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Gas prices not expected to spike from Skagit River bridge collapse

Industry experts say the collapse of the Skagit River bridge on Interstate 5 shouldn't have a major impact on Whatcom County gas prices.

Tim Hamilton, executive director of the Automotive United Trades Organization, said in an email that with the way the infrastructure is currently set up in this region, Whatcom and Skagit County gas stations should continue to receive deliveries without much delay.

Nearly all of the Puget Sound refineries are north of the bridge, and fuel produced at those refineries is loaded on trucks for delivery to stations in this area. Fuel from those refineries also is transported to truck-loading terminals farther south in Seattle and Renton through pipelines.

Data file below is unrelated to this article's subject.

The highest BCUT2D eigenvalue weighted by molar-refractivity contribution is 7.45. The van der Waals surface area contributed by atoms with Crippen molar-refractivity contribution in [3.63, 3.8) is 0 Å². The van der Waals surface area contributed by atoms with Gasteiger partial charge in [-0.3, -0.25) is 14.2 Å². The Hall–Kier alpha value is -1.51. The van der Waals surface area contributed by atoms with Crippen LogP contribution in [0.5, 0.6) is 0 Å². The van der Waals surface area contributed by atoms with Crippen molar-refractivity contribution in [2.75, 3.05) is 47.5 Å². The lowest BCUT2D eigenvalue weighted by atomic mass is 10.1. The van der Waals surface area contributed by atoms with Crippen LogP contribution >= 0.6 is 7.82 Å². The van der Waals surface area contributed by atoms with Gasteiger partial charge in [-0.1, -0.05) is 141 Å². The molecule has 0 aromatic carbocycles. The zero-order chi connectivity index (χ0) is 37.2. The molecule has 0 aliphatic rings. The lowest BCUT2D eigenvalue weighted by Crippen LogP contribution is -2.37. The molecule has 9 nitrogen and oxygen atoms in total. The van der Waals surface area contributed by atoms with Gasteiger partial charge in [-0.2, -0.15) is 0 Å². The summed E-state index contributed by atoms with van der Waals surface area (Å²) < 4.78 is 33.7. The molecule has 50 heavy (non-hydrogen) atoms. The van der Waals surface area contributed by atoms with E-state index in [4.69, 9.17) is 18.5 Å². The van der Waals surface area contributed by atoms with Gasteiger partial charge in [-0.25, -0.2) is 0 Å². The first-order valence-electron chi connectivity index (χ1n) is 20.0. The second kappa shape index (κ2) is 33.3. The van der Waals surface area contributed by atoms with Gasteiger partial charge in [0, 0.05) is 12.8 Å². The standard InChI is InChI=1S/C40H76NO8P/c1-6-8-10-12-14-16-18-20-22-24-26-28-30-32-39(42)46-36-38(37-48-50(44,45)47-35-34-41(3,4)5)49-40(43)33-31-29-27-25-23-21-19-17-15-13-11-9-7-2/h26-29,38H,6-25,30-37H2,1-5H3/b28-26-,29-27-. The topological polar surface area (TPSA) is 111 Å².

The fuel historically hauled from Seattle back up north of the bridge is not significant in volume, Hamilton said. He also expects that a decrease in consumption locally as travelers seek to avoid the traffic problems should balance out the expected drop in volume from the south.

Mid-day wholesale gas prices in the Pacific Northwest were actually down slightly Friday, May 24, said Dave Overstreet of AAA Wash-ington. He said it’s possible that fewer people will travel over the Memorial Day holiday because of the potential traffic mess, which would further reduce demand.

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